I think what you want to say is "He (often) mistakes Tom for Tim" and "He confuses football with cricket".Can we say "He considers Tom Tim" or "He considers Football Cricket"? Or do we need to say "He considers Tom as Tim" or "He considers Football as Cricket"?
They are incorrect because they mean that in each case the person is mistaking one thing for another.He considers Tom to be Tim because they are twins.
He considers Football to be Cricket because he doesn't know anything about sports.
Are these still incorrect?
They are incorrect because they mean that in each case the person is mistaking one thing for another.
The word 'considers' rules out that idea: it implies that the person knows what each person or thing is.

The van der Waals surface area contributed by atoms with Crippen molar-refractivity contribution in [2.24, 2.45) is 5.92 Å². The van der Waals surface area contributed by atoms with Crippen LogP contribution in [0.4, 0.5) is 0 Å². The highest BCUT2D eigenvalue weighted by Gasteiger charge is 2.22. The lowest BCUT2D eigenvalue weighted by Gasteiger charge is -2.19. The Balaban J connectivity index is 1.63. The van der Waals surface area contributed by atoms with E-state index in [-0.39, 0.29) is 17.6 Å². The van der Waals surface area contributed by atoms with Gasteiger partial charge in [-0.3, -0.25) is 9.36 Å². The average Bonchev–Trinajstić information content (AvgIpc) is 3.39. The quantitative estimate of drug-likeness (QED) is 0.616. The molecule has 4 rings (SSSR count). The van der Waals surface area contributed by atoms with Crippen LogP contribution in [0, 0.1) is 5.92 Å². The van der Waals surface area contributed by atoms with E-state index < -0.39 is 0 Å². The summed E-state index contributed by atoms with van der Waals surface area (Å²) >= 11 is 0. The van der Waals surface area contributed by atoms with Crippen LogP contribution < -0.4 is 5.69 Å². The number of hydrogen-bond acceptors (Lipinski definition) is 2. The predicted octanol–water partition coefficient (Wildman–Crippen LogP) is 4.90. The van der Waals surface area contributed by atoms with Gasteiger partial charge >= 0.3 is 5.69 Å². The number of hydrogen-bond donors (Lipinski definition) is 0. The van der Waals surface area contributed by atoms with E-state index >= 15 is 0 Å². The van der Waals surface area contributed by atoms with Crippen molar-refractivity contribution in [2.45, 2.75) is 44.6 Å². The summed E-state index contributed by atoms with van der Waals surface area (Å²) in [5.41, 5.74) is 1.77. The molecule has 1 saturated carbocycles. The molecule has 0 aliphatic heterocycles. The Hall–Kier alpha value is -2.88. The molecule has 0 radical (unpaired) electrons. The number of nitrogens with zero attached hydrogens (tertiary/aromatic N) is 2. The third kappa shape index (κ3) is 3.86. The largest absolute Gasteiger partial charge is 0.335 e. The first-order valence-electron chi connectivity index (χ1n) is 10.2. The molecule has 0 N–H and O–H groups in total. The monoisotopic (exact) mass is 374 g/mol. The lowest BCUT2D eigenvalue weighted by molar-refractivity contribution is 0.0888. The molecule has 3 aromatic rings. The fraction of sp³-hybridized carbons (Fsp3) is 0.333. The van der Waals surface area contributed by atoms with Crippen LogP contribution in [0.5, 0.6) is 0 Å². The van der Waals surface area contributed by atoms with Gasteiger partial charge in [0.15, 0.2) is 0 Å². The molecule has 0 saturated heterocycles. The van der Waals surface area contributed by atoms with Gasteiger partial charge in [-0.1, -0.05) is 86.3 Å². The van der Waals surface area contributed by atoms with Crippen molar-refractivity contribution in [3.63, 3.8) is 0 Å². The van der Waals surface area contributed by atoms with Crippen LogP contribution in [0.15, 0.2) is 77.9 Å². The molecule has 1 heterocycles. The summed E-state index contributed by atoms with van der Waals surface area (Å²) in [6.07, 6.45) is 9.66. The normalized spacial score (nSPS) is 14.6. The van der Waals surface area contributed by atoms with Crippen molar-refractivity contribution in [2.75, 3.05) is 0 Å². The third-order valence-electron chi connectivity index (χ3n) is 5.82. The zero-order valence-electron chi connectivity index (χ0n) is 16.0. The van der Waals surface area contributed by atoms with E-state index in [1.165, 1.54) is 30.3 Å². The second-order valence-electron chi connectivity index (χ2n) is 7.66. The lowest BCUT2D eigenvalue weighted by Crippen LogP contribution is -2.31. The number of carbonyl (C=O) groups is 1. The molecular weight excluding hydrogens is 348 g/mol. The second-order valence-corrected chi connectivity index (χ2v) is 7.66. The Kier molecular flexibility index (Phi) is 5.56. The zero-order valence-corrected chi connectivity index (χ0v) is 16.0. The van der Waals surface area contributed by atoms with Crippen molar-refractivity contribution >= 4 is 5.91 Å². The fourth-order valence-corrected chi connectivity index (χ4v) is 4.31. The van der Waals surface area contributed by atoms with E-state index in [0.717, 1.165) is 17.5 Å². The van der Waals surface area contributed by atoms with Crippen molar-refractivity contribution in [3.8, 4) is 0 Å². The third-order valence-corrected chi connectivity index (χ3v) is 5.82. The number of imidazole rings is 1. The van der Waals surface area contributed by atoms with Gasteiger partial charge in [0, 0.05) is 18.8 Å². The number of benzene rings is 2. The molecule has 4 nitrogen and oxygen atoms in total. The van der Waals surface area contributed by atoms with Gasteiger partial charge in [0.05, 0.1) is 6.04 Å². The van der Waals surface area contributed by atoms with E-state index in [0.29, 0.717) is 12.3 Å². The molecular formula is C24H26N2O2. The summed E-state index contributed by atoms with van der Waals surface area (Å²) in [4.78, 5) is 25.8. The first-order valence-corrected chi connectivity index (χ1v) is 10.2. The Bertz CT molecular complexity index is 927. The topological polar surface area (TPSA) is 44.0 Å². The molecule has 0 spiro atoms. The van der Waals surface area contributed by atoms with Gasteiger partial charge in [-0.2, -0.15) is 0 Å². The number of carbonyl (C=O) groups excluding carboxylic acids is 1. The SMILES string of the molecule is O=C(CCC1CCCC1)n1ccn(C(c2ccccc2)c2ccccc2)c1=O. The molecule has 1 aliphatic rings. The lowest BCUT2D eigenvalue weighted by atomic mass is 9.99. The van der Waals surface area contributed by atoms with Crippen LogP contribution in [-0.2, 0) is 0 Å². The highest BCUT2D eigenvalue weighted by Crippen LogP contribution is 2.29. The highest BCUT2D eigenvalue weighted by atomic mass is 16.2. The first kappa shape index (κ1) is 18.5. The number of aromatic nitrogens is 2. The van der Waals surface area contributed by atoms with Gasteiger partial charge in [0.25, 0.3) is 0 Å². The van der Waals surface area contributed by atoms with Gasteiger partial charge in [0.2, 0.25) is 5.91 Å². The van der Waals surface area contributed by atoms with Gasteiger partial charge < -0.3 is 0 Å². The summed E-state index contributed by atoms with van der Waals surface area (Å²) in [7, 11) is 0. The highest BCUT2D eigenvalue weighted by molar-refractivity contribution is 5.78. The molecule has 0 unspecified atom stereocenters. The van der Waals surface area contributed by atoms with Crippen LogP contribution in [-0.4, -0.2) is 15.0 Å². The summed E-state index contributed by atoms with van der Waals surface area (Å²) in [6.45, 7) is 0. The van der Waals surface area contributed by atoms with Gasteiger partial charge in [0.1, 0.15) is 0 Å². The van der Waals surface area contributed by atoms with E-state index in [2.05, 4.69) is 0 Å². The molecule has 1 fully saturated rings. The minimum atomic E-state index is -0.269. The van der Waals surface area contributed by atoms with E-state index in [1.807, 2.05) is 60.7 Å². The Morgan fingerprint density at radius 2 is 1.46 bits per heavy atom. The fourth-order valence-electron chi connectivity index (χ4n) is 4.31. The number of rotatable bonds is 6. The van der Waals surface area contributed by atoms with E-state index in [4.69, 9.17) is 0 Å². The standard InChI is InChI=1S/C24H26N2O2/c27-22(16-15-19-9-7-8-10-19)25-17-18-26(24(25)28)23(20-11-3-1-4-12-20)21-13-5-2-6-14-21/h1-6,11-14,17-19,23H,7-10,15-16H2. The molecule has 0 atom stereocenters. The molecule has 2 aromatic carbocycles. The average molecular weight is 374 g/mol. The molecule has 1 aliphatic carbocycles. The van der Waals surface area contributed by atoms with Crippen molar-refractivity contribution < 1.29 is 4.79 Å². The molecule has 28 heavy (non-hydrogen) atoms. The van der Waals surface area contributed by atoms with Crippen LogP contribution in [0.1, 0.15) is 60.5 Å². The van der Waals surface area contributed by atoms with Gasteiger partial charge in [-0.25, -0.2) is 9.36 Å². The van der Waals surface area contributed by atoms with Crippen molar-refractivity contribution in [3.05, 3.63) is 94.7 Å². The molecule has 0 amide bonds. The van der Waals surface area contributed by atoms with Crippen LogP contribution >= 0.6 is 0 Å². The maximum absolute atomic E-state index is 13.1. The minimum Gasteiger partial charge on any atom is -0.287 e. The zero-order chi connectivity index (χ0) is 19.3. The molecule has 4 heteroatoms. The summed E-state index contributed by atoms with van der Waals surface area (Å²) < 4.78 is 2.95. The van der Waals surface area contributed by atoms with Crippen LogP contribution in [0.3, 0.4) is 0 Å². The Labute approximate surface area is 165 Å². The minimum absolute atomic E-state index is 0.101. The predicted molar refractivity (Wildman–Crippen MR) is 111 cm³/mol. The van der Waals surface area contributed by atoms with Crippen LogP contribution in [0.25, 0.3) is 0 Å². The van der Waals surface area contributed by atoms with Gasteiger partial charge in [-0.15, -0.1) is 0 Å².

You can say 'He mistakes Tom for Tim' or 'He confuses Tom with Tim' (when speaking about the person's habitual practice).
You can also say 'He thought Tom was Tim' or 'He thought football was cricket' (when speaking about a particular occasion).
I suggest that you open a new thread for this use of 'consider'. It's different from the OP which uses 'consider' in an unacceptable way.Can we say "He considers Tim his best friend" or He considers Tim to be his best friend" or "He considers Tim as his best friend"?
They were misusing the word 'consider'. That might be called a semantic error or I suppose a syntactical (i.e. grammatical) error.But those were not grammatically incorrect. Am I correct?